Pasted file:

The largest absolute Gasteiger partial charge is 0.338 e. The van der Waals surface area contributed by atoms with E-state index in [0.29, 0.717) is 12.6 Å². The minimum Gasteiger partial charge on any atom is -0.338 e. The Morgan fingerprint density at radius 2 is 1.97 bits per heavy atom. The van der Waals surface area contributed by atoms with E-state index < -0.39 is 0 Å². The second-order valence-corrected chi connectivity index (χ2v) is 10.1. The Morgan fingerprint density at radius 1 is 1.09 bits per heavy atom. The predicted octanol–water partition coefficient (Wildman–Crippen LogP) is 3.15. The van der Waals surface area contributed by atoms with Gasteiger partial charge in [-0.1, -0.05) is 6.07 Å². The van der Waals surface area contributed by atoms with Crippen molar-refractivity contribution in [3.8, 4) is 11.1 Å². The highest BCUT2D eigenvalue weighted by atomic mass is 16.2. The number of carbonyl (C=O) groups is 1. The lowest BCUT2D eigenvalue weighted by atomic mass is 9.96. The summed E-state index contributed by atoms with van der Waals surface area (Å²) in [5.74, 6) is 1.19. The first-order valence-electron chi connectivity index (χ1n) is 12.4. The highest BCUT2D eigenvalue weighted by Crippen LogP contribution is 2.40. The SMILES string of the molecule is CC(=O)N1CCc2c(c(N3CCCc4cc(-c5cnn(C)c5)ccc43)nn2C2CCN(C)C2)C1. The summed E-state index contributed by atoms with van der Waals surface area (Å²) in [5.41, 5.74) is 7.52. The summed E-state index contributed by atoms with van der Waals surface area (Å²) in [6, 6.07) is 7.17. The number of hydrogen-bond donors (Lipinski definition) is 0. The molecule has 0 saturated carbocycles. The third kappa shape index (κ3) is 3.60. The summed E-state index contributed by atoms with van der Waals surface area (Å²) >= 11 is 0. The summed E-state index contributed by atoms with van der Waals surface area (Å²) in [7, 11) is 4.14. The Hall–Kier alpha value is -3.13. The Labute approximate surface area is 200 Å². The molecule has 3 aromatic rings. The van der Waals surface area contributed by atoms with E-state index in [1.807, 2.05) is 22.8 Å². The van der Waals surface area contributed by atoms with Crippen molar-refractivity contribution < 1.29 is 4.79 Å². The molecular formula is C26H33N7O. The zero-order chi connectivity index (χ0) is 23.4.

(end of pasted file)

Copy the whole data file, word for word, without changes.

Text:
The largest absolute Gasteiger partial charge is 0.338 e. The van der Waals surface area contributed by atoms with E-state index in [0.29, 0.717) is 12.6 Å². The minimum Gasteiger partial charge on any atom is -0.338 e. The Morgan fingerprint density at radius 2 is 1.97 bits per heavy atom. The van der Waals surface area contributed by atoms with E-state index < -0.39 is 0 Å². The second-order valence-corrected chi connectivity index (χ2v) is 10.1. The Morgan fingerprint density at radius 1 is 1.09 bits per heavy atom. The predicted octanol–water partition coefficient (Wildman–Crippen LogP) is 3.15. The van der Waals surface area contributed by atoms with Gasteiger partial charge in [-0.1, -0.05) is 6.07 Å². The van der Waals surface area contributed by atoms with Crippen molar-refractivity contribution in [3.8, 4) is 11.1 Å². The highest BCUT2D eigenvalue weighted by atomic mass is 16.2. The number of carbonyl (C=O) groups is 1. The lowest BCUT2D eigenvalue weighted by atomic mass is 9.96. The summed E-state index contributed by atoms with van der Waals surface area (Å²) in [5.74, 6) is 1.19. The first-order valence-electron chi connectivity index (χ1n) is 12.4. The highest BCUT2D eigenvalue weighted by Crippen LogP contribution is 2.40. The SMILES string of the molecule is CC(=O)N1CCc2c(c(N3CCCc4cc(-c5cnn(C)c5)ccc43)nn2C2CCN(C)C2)C1. The summed E-state index contributed by atoms with van der Waals surface area (Å²) in [5.41, 5.74) is 7.52. The summed E-state index contributed by atoms with van der Waals surface area (Å²) in [6, 6.07) is 7.17. The number of hydrogen-bond donors (Lipinski definition) is 0. The molecule has 0 saturated carbocycles. The third kappa shape index (κ3) is 3.60. The summed E-state index contributed by atoms with van der Waals surface area (Å²) >= 11 is 0. The summed E-state index contributed by atoms with van der Waals surface area (Å²) in [7, 11) is 4.14. The Hall–Kier alpha value is -3.13. The Labute approximate surface area is 200 Å². The molecule has 3 aromatic rings. The van der Waals surface area contributed by atoms with E-state index in [1.807, 2.05) is 22.8 Å². The van der Waals surface area contributed by atoms with Crippen molar-refractivity contribution < 1.29 is 4.79 Å². The molecular formula is C26H33N7O. The zero-order chi connectivity index (χ0) is 23.4.